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Ralph Fiennes Talks About Directing Coriolanus (Video Interview)

by Caryn James
November 23, 2011 10:59 AM
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Ralph Fiennes’ career has taken him from the swoon-inducing romantic hero of The English Patient to noseless Voldemort in the Harry Potter series. Now, in his fierce, accomplished first film as director, he has extended his range again with a topical, centuries-old political drama: Shakespeare’s Coriolanus, in which he plays the thorny title character, a war-hero turned candidate for office.

Very few actors are as articulate and animated as Fiennes, who in our video chat analyzes his approach to the film and occasionally veers into Shakespeare while discussing it. Updated from ancient Rome to the present,  complete with 24-hour TV news, the film preserves Shakespeare’s language in a screenplay by John Logan (Hugo) that elegantly sculpts the story: returning home from war, Coriolanus is goaded by his mother – in an awards-buzzing performance by Vanessa Redgrave – to run for office, even though he resents having to campaign and doesn’t bother to conceal his arrogant disregard for common people.

The film opens Dec. 2 for an awards-qualifying week, then returns to theaters in January. Here’s our interview, broken for easier viewing into three short parts  (Don’t panic – each runs about  5 mins. or less)

In Part 1, Fiennes talks about why Coriolaus is not better known and whether this prickly hero has anything to do with Voldemort or Vladimir Putin.

In Part 2, he talks about directing Redgrave, and what she brought to the part.

And in Part 3 he explains why he thinks that if Shakespeare were alive today he’d be writing for film.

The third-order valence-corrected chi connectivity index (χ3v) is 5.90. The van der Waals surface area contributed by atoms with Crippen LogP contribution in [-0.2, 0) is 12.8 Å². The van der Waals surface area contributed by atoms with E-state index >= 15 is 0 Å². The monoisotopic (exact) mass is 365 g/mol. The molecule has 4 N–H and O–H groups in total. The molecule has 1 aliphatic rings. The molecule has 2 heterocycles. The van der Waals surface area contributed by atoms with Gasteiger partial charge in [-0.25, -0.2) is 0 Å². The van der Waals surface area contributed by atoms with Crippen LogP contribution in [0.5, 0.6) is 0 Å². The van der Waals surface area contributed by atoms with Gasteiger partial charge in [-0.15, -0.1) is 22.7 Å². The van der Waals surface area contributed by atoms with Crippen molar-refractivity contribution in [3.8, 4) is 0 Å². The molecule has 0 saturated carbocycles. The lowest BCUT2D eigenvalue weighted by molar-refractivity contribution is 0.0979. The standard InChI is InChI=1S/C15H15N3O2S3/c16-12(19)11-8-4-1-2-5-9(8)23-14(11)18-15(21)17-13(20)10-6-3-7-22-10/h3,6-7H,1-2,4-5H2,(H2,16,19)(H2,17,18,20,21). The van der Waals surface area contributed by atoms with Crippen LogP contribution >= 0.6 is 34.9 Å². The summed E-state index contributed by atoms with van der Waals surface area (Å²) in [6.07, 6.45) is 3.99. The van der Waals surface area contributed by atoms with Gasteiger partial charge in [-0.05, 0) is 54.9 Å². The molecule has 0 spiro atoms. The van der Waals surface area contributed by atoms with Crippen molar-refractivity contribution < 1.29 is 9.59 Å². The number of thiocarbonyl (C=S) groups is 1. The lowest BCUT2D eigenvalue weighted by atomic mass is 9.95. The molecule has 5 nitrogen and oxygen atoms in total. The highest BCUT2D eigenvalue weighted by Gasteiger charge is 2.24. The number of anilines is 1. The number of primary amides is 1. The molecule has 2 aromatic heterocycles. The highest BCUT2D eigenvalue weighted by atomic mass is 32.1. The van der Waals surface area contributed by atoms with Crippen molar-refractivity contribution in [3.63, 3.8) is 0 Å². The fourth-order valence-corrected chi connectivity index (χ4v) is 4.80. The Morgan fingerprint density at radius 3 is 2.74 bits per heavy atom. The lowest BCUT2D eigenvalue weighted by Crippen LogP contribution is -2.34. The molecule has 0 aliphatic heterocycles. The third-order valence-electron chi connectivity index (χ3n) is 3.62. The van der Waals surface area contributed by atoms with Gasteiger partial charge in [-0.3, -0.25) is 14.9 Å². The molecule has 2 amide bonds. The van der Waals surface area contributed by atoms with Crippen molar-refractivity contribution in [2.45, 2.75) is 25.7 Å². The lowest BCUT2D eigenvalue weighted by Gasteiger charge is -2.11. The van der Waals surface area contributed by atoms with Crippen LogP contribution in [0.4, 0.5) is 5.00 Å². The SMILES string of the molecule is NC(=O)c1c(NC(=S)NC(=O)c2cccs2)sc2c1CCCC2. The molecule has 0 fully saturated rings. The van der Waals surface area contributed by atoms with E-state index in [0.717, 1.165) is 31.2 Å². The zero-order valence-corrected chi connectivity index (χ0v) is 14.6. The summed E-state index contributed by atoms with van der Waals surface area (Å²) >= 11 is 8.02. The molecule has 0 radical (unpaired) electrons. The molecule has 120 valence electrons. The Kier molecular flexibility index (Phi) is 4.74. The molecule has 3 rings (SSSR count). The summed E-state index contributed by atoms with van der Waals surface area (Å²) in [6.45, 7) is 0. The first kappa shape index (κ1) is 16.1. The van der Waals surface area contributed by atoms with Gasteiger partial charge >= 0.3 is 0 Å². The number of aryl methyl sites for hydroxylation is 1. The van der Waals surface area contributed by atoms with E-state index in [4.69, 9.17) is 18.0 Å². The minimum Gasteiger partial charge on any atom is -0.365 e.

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  • Hajnalka | November 25, 2011 10:32 AMReply

    This is one of the better one-on-one press junket interviews I've seen. Despite the tight scheduling/time limit, both interviewer and atmosphere appear calm, unhurried, civilized, and facilitative. She has done her homework and - although her questions to Fiennes are similar to those posed by countless other journos covering this film - the way and modulated manner in which she asks them makes all the difference. She is respectful, cordial, allows breath and space, and appears to really listen to his response; allowing Fiennes time to disarm, unlock and expand. Although he now appears less wary and anxious of the press and these often odious obligatory campaign/studio marketing responsibilities, he remains an extremely empathic, paradoxical individual who absorbs the energy in a room like a sponge and responds accordingly. The interaction can either drain him or fuel him. He usually appears far more relaxed speaking to women as opposed to men, with more open body language and less defensive hands fluttering nervously about the face.

    Re. the choice of retired 4-star General Stanley McChrystal as visual inspiration: the man has a lean, chiseled, almost religiously ascetic, hawk-like visage and bearing. A human Doberman with 'the look of eagles' -- wonderful choice. One man's monster may be another's hero. 'Coriolanus' remains my favourite Shakespearean work (closely followed by 'Twelfth Night' and 'A Winter's Tale'), and I very much look forward to this film. Thanks for this interview.

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